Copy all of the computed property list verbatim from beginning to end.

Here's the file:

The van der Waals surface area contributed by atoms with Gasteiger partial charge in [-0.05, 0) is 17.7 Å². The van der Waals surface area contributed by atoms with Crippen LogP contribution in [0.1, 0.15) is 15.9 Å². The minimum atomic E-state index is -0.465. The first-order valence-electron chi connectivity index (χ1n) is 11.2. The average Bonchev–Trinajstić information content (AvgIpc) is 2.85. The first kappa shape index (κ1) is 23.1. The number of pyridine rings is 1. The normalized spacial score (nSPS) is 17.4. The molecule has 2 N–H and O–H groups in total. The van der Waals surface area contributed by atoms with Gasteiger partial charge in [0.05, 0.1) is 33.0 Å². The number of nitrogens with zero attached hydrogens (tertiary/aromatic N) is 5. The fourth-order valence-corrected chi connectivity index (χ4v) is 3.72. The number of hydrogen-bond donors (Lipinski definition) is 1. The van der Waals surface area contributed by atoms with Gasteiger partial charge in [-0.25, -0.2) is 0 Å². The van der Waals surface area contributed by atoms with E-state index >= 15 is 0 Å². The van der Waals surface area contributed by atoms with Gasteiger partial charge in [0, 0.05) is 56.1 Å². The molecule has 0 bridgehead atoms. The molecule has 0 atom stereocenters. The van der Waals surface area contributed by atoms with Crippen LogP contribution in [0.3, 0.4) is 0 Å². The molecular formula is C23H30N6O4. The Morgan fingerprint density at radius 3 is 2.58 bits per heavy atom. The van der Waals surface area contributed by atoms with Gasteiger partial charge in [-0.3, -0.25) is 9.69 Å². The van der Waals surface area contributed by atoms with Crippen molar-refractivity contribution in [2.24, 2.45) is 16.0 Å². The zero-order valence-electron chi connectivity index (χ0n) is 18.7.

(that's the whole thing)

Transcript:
The van der Waals surface area contributed by atoms with Gasteiger partial charge in [-0.05, 0) is 17.7 Å². The van der Waals surface area contributed by atoms with Crippen LogP contribution in [0.1, 0.15) is 15.9 Å². The minimum atomic E-state index is -0.465. The first-order valence-electron chi connectivity index (χ1n) is 11.2. The average Bonchev–Trinajstić information content (AvgIpc) is 2.85. The first kappa shape index (κ1) is 23.1. The number of pyridine rings is 1. The normalized spacial score (nSPS) is 17.4. The molecule has 2 N–H and O–H groups in total. The van der Waals surface area contributed by atoms with Gasteiger partial charge in [0.05, 0.1) is 33.0 Å². The number of nitrogens with zero attached hydrogens (tertiary/aromatic N) is 5. The fourth-order valence-corrected chi connectivity index (χ4v) is 3.72. The number of hydrogen-bond donors (Lipinski definition) is 1. The van der Waals surface area contributed by atoms with Gasteiger partial charge in [-0.25, -0.2) is 0 Å². The van der Waals surface area contributed by atoms with E-state index >= 15 is 0 Å². The van der Waals surface area contributed by atoms with Gasteiger partial charge in [0, 0.05) is 56.1 Å². The molecule has 0 bridgehead atoms. The molecule has 0 atom stereocenters. The van der Waals surface area contributed by atoms with Crippen LogP contribution in [0.3, 0.4) is 0 Å². The molecular formula is C23H30N6O4. The Morgan fingerprint density at radius 3 is 2.58 bits per heavy atom. The van der Waals surface area contributed by atoms with Gasteiger partial charge in [-0.3, -0.25) is 9.69 Å². The van der Waals surface area contributed by atoms with Crippen molar-refractivity contribution in [2.24, 2.45) is 16.0 Å². The zero-order valence-electron chi connectivity index (χ0n) is 18.7.